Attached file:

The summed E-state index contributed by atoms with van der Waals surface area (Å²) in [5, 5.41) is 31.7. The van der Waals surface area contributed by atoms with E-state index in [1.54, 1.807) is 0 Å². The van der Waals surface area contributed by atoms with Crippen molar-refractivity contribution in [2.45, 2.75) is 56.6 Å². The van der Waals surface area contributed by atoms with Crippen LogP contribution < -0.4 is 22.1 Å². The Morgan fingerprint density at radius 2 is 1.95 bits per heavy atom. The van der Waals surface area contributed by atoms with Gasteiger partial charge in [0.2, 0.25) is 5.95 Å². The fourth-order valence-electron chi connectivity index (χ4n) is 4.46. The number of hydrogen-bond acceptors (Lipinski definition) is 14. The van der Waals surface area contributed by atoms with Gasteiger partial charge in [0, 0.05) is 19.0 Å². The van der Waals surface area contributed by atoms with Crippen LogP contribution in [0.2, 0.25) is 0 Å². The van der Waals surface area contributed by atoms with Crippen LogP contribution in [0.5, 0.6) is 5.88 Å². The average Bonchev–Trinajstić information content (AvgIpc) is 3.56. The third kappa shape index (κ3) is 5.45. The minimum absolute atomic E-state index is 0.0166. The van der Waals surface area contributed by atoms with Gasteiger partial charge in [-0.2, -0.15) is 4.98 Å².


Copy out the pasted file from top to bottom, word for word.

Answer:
The summed E-state index contributed by atoms with van der Waals surface area (Å²) in [5, 5.41) is 31.7. The van der Waals surface area contributed by atoms with E-state index in [1.54, 1.807) is 0 Å². The van der Waals surface area contributed by atoms with Crippen molar-refractivity contribution in [2.45, 2.75) is 56.6 Å². The van der Waals surface area contributed by atoms with Crippen LogP contribution < -0.4 is 22.1 Å². The Morgan fingerprint density at radius 2 is 1.95 bits per heavy atom. The van der Waals surface area contributed by atoms with Gasteiger partial charge in [0.2, 0.25) is 5.95 Å². The fourth-order valence-electron chi connectivity index (χ4n) is 4.46. The number of hydrogen-bond acceptors (Lipinski definition) is 14. The van der Waals surface area contributed by atoms with Gasteiger partial charge in [0, 0.05) is 19.0 Å². The van der Waals surface area contributed by atoms with Crippen LogP contribution in [0.2, 0.25) is 0 Å². The van der Waals surface area contributed by atoms with Crippen LogP contribution in [0.5, 0.6) is 5.88 Å². The average Bonchev–Trinajstić information content (AvgIpc) is 3.56. The third kappa shape index (κ3) is 5.45. The minimum absolute atomic E-state index is 0.0166. The van der Waals surface area contributed by atoms with Gasteiger partial charge in [-0.2, -0.15) is 4.98 Å².